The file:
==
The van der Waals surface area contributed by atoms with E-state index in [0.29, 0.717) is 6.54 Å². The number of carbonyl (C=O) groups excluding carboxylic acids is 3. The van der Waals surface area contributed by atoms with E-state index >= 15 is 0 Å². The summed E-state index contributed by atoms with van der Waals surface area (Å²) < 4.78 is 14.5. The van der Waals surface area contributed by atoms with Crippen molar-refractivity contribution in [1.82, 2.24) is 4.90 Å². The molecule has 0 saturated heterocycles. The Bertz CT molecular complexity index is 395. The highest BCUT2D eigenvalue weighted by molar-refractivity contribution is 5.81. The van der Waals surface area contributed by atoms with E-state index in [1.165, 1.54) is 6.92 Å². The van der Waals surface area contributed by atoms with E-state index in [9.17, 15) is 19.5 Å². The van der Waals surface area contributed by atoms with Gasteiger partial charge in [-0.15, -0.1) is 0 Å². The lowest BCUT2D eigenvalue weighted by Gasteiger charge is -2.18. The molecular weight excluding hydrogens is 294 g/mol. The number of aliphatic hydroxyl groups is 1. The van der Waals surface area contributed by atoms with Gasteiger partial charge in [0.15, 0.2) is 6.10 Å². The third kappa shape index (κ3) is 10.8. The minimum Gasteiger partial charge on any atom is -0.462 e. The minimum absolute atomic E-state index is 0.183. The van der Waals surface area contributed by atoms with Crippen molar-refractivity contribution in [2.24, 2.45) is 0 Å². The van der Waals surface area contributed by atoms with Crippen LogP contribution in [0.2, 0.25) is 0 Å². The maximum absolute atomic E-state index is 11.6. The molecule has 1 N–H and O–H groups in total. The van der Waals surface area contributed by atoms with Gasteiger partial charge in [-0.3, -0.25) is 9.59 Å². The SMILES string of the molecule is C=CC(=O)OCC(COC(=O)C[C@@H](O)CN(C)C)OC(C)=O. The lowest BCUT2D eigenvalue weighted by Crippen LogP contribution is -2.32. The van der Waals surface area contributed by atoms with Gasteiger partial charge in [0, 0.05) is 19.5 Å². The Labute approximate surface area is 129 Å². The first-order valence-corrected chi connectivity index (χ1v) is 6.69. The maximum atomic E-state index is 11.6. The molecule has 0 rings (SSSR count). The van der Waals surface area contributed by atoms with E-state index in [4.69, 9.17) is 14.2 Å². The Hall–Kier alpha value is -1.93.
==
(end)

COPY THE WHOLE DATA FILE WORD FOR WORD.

The van der Waals surface area contributed by atoms with E-state index in [0.29, 0.717) is 6.54 Å². The number of carbonyl (C=O) groups excluding carboxylic acids is 3. The van der Waals surface area contributed by atoms with E-state index >= 15 is 0 Å². The summed E-state index contributed by atoms with van der Waals surface area (Å²) < 4.78 is 14.5. The van der Waals surface area contributed by atoms with Crippen molar-refractivity contribution in [1.82, 2.24) is 4.90 Å². The molecule has 0 saturated heterocycles. The Bertz CT molecular complexity index is 395. The highest BCUT2D eigenvalue weighted by molar-refractivity contribution is 5.81. The van der Waals surface area contributed by atoms with E-state index in [1.165, 1.54) is 6.92 Å². The van der Waals surface area contributed by atoms with E-state index in [9.17, 15) is 19.5 Å². The van der Waals surface area contributed by atoms with Gasteiger partial charge in [-0.15, -0.1) is 0 Å². The lowest BCUT2D eigenvalue weighted by Gasteiger charge is -2.18. The molecular weight excluding hydrogens is 294 g/mol. The number of aliphatic hydroxyl groups is 1. The van der Waals surface area contributed by atoms with Gasteiger partial charge in [0.15, 0.2) is 6.10 Å². The third kappa shape index (κ3) is 10.8. The minimum Gasteiger partial charge on any atom is -0.462 e. The minimum absolute atomic E-state index is 0.183. The van der Waals surface area contributed by atoms with Crippen molar-refractivity contribution in [2.24, 2.45) is 0 Å². The van der Waals surface area contributed by atoms with Crippen LogP contribution in [0.2, 0.25) is 0 Å². The maximum absolute atomic E-state index is 11.6. The molecule has 1 N–H and O–H groups in total. The van der Waals surface area contributed by atoms with Gasteiger partial charge in [-0.3, -0.25) is 9.59 Å². The SMILES string of the molecule is C=CC(=O)OCC(COC(=O)C[C@@H](O)CN(C)C)OC(C)=O. The lowest BCUT2D eigenvalue weighted by Crippen LogP contribution is -2.32. The van der Waals surface area contributed by atoms with Gasteiger partial charge in [0, 0.05) is 19.5 Å². The Labute approximate surface area is 129 Å². The first-order valence-corrected chi connectivity index (χ1v) is 6.69. The maximum atomic E-state index is 11.6. The molecule has 0 rings (SSSR count). The van der Waals surface area contributed by atoms with E-state index in [4.69, 9.17) is 14.2 Å². The Hall–Kier alpha value is -1.93.